Proptech is an abbreviation of ‘property technology’ and refers to innovative digital developments in the property sector. Generally, it is proptechs (i.e. start-ups focused on property) who are driving the digital transformation of the property sector and bringing analogue processes into the digital world. One such proptech is the company KIWI, a digital door lock specialist in which Deutsche Wohnen holds shares. Landlords can equip home and basement doors with KIWI locking systems – so all you need to open the door as a tenant is a key ring with a chip or the right app on your smartphone. Optimum security precautions are taken for these systems: the door sensors are TÜV-certified and a patent application has even been filed for the encryption. We have already begun to equip our apartments with KIWI access systems.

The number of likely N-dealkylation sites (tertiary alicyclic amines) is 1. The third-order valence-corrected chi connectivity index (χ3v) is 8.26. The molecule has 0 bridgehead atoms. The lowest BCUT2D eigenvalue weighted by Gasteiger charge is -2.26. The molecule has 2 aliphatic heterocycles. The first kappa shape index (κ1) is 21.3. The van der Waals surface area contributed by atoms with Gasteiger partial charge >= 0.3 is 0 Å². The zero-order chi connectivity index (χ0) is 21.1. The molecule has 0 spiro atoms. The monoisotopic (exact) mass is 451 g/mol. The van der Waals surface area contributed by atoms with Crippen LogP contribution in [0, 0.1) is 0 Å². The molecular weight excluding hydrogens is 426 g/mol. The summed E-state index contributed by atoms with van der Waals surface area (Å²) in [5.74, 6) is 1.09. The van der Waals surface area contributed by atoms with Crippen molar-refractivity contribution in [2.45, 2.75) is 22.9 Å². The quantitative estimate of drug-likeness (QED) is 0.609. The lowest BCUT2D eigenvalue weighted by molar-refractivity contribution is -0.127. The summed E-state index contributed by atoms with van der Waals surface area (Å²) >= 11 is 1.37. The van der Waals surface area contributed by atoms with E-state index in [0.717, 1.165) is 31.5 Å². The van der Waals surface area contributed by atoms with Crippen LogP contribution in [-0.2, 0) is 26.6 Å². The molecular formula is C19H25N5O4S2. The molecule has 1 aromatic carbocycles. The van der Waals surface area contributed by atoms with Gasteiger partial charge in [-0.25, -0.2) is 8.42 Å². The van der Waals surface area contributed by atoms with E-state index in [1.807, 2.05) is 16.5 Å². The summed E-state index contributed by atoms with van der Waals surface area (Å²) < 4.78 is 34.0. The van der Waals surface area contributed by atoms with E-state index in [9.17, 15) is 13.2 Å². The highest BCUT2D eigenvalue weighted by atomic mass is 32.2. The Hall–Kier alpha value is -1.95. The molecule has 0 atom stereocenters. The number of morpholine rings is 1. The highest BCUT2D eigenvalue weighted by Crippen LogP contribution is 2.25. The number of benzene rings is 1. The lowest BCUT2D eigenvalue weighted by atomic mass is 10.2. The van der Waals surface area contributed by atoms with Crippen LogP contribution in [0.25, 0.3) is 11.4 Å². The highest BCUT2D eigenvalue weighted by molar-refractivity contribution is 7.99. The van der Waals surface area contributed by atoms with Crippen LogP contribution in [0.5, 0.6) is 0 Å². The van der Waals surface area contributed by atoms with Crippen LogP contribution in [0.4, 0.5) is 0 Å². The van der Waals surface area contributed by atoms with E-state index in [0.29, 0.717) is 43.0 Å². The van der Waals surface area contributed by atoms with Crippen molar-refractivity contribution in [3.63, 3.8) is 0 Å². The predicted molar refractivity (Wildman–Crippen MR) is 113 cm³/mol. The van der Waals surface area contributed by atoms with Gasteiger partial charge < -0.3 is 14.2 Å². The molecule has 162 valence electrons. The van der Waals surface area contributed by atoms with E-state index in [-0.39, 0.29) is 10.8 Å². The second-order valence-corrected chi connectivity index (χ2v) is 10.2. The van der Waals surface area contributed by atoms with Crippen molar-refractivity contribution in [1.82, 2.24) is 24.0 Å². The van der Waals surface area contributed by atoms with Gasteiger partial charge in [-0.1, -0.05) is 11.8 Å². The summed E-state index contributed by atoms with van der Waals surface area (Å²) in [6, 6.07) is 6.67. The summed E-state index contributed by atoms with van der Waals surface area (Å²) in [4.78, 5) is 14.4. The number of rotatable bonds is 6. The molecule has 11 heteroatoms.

The Internet of things describes the connection of appliances or machinery via the web and is the basis for the management of smart appliances as described in the above scenarios. Every object has its own Internet address or a radio frequency identification (RFID) chip that is used to send signals to other appliances, display status information in an app and receive instructions from people, among other tasks. For instance, if you are on holiday, presence simulation provides enhanced security by automatically opening and closing the blinds and switching on the lights. In future, it will be possible to achieve more and more while cutting out the human middle man. For instance, your refrigerator will be able to record what needs to be topped up and then order the groceries to be automatically sent to your home.

 

[Translate to English:]